SAMJ: South African Medical Journal
On-line version ISSN 2078-5135
WESTWOOD, A. Nutrition in children with long-term health conditions. SAMJ, S. Afr. med. j. [online]. 2015, vol.105, n.7, pp. 606-606. ISSN 2078-5135. http://dx.doi.org/10.7196/SAMJNEW.7784.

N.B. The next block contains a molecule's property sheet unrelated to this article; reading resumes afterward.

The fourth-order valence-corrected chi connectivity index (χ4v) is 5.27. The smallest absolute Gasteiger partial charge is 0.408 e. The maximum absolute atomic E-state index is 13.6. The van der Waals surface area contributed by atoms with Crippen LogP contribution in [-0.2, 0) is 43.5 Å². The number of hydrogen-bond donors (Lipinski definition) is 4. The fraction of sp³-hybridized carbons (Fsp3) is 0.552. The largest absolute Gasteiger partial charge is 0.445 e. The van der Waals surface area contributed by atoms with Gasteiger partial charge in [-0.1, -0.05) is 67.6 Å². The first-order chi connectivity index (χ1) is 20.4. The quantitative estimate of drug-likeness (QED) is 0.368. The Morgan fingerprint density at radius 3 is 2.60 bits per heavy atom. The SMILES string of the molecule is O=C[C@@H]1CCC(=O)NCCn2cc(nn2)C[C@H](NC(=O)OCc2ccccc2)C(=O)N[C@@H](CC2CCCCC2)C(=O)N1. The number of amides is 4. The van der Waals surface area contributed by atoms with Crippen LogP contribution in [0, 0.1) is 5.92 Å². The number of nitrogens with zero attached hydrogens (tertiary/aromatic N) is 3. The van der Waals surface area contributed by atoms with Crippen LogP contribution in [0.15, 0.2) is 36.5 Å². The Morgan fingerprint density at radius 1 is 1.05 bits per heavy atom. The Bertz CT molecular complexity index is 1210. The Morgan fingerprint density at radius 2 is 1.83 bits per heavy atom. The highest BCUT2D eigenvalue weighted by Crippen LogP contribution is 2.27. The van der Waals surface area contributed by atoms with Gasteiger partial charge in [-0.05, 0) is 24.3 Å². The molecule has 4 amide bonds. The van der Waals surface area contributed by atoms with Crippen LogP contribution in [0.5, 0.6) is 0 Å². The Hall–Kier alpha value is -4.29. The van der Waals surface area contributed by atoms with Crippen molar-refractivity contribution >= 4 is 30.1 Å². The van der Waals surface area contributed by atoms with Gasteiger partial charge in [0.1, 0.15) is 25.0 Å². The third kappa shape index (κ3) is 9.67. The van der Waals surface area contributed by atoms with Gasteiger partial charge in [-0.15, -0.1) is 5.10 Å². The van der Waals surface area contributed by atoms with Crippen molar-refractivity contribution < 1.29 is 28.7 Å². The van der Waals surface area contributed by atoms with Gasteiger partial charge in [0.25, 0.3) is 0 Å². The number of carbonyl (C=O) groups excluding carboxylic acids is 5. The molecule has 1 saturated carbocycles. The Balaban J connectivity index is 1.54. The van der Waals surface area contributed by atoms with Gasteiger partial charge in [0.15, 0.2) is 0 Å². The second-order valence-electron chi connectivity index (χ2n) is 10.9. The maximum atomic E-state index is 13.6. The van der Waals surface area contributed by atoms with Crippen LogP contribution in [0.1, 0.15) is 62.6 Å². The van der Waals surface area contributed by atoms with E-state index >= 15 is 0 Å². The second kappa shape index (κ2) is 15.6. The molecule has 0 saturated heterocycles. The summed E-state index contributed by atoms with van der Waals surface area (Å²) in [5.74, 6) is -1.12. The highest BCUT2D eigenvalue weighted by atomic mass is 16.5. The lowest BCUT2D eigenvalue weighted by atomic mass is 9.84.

Long-term health conditions (LTHCs) in children may affect nutrition and growth by means of multiple mechanisms. Both undernutrition and overweight/obesity are risk factors. Direct effects of the condition that may cause undernutrition include increased resting energy expenditure, excess losses through malabsorption, difficulty ingesting food, and decreased appetite. Indirect effects of LTHCs may be mediated by learnt or adaptive behaviours, secondary anorexia, inappropriate diets, or conditions that aggravate existing social nutritional risks to the child. Undernutrition may have significant consequences for the child, including reduced life expectancy. Overweight is a particular risk in children with neurological LTHCs. Regular clinical assessment, including anthropometry, is required to prevent and detect malnutrition. Anticipatory nutritional guidance to the child and caregivers is required and must be adapted to the specific LTHC. Controlling the disease processes that contribute to malnutrition and optimising energy intake are fundamental elements of prevention and management. Interventional feeding regimens, such as surgical approaches, may be required. A mutidisciplinary team, which includes a dietitian, should manage complex LTHCs and LTHC-associated malnutrition.